Travels with Myself

A Journal of Discovery and Transition
Doug Jordan, Author

23.11: Turning Into My Dad

Lately, well maybe the last half dozen years, I startle myself when I happen to look at my hands – woah! whose hands are those? – and I see my dad’s hands. I remember when my dad was getting on in years – into his seventies though it might have been earlier, (funny how you don’t really absorb this sort of information at once, it just gradually appears until, one day, you notice) – and noticing Dad’s hands were dappled in liver spots, just as mine are now. 

(Why are they called liver spots??? Funny how words creep into usage and we use them long after realizing where they originated. Liver spots of course refer to the darkening of skin, especially on those with light pigmentation, in patches on the hands and arms, and many other areas, due to exposure to sunlight. It is more prevalent in aging people because the usual melanin response (tanning) in skin has been compromised. Before the 17th century the cause was presumed to be liver disease. These days cosmetic blemishes are more delicately called age spots, but does that really help? (Paradoxically, melanin failure has the opposite effect in hair colour in older folks.)

Ageing happens every day of course but we don’t tend to notice, until one day we see something that surely wasn’t there yesterday. Somewhere around age 70 I began to notice changes in Dad’s skin, brown spots on his hands, and face. And jowls. Clear signs of ageing. And it bothered me. 

His skin also became increasingly wrinkled. He’d take off his perma-pressed shirt and remark his skin needed ironing. Miraculously, his hair never went gray!

My dad was 25 years older than I; that is, until he died; I guess now I’m catching up to him: he died when he was 79; I turned 75 last year. Of course that can’t possibly be true but I’ve noticed for a while now liver spots, and wrinkles, and lots of gray hair.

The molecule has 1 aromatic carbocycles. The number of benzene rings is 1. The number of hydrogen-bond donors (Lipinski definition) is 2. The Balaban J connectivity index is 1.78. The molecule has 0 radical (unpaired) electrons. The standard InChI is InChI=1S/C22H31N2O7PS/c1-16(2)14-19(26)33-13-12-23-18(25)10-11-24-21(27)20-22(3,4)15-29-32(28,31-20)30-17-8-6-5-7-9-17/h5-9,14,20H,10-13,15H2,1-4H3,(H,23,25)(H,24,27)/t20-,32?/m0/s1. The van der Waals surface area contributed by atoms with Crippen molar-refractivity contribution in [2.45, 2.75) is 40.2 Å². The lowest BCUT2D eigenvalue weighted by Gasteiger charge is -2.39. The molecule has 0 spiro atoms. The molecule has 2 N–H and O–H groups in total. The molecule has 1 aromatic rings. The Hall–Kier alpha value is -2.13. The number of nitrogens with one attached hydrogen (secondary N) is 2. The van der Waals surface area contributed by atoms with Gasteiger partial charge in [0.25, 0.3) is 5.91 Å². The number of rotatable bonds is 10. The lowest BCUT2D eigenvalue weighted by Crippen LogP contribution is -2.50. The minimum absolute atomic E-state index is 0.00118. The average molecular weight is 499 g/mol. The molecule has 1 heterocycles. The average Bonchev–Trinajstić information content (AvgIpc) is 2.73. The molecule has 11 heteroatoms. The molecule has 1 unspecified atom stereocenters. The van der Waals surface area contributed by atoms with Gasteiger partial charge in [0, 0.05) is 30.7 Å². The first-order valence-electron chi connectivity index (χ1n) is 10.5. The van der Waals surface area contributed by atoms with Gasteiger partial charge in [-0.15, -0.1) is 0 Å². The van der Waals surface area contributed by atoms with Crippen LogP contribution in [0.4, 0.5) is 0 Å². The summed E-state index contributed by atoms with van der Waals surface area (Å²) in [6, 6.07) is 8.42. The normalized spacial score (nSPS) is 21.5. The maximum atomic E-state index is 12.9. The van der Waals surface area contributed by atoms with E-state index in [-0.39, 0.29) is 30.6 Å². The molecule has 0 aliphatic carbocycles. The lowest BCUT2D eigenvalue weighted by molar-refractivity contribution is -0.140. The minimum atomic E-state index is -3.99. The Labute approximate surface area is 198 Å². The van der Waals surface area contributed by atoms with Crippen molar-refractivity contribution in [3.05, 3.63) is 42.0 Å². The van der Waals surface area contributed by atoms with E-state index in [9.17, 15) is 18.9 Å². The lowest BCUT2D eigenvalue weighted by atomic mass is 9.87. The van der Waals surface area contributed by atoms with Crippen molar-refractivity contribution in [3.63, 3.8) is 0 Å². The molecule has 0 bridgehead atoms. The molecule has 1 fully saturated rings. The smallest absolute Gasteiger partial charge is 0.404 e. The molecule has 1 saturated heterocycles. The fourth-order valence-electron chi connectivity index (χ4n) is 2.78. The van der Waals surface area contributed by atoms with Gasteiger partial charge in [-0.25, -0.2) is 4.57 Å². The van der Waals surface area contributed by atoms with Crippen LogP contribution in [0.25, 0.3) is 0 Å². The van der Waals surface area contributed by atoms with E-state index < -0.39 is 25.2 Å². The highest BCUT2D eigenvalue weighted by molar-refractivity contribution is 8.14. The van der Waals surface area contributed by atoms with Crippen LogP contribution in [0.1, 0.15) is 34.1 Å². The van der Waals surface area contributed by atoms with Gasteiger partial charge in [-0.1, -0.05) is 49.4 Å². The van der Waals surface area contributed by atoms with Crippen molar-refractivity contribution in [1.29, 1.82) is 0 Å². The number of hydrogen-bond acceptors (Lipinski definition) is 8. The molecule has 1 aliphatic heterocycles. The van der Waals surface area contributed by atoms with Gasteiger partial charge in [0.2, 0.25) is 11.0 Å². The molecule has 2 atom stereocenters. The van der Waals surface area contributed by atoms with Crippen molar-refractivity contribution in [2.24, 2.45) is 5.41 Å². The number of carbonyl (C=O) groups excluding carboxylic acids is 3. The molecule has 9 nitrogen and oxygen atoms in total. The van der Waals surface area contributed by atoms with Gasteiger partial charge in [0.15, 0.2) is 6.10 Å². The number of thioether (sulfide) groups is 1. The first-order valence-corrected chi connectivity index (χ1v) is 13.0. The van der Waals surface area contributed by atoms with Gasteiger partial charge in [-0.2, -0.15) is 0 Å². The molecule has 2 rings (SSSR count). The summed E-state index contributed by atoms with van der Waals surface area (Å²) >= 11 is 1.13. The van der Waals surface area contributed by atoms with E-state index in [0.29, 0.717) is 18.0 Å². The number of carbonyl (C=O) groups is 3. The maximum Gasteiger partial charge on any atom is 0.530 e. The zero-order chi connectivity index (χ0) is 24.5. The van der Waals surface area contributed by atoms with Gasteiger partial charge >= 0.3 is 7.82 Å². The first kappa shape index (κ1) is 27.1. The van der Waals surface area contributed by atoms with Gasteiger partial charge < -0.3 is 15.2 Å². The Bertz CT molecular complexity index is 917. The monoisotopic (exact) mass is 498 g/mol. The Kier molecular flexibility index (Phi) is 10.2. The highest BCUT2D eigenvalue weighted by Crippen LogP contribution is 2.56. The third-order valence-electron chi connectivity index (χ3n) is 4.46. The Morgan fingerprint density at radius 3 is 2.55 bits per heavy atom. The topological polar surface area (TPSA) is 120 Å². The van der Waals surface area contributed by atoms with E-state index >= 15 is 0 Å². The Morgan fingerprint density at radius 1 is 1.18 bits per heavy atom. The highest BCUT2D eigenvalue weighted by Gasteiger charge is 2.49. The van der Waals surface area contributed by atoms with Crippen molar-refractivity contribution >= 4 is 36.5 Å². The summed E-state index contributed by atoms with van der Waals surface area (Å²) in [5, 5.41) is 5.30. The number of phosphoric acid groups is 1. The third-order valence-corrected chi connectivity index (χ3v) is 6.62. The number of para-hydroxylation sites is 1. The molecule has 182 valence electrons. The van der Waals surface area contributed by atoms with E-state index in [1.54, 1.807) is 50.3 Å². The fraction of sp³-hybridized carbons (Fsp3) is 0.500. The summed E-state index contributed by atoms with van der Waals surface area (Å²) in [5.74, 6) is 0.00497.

Lately I’m bothered anew – I see even more signs of aging in me, and wonder how many of these ailments dad had too.

They say age is just a number – humbug. This little euphemism is most often quoted in May-December relationships. It’s only a number so long as health and fitness continue strong, but there is no escaping the effects of time on hormonal decline and slowing metabolism. Everyone knows this but live in denial so long as the present has no consequences. But as soon as the future is taken into account, ‘the number’ takes on true relevance, it starts to show its reality: age spots, and high blood pressure, ED issues, a walker, encroaching end. The girlfriend begins to recalibrate.

I’m not sure if The Beatles intended this meaning, especially when 64 is not quite as ‘old’ today as it was fifty years ago: “will you still need me, will you still feed me, when I’m 64”. 

Dad played golf; quite a lot actually, and he was a good golfer, but he didn’t do much else for fitness; and he liked sweets. Eventually lifestyle, and likely genetics, caught up with him in the form of diabetes, and gradually, more and more complications. His life became a carousel of daily pills. Now I find myself taking daily handfuls of pills, all in some attempt, possibly misguided, to hang on to vigourous health and extend a life. 

I don’t know if Dad had kidney disease early but he certainly had it late as a complication of diabetes; in the end he was three times a week to hospitals for dialysis; ultimately he died of congestive heart failure. 

Quite amazing really, the way our various body systems are inter-related. It may start with hyperglycaemia, but it becomes kidney disease, and then heart failure. It may start with hypertension, but eventually results in compromised kidney function, and maybe stroke. It may start with benign prostate hyperplasia, but this leads to backed-up bladder and then kidney problems. Notice a common thread here? Right – kidneys, a much unappreciated organ, unnoticed, until it fails.

If you want to know more about the joys and sorrows of this human body we inhabit you should read Bill Bryson’s book, The Body, A Guide for Occupants. One of my favourite lines, much more immediate now than when I read it half a dozen years ago, is this (and I paraphrase): a man of 27 is barely aware he has a prostate, when he’s 72 he barely thinks of anything else!

I don’t know if Dad had BPH but probably – my urologist says it’s a familial ailment.

And there’s another thing with aging. If you’ve been lucky enough to have had a GP you come to realize he/she seeks to care for the whole person. But as you age, you end up with specific ailments, and these need the attention of specialists: a dermatologist (If you can get one); a nephrologist, who in turn refers you to a urologist, ultimately a cardiologist. Or maybe you end up in the oncology class.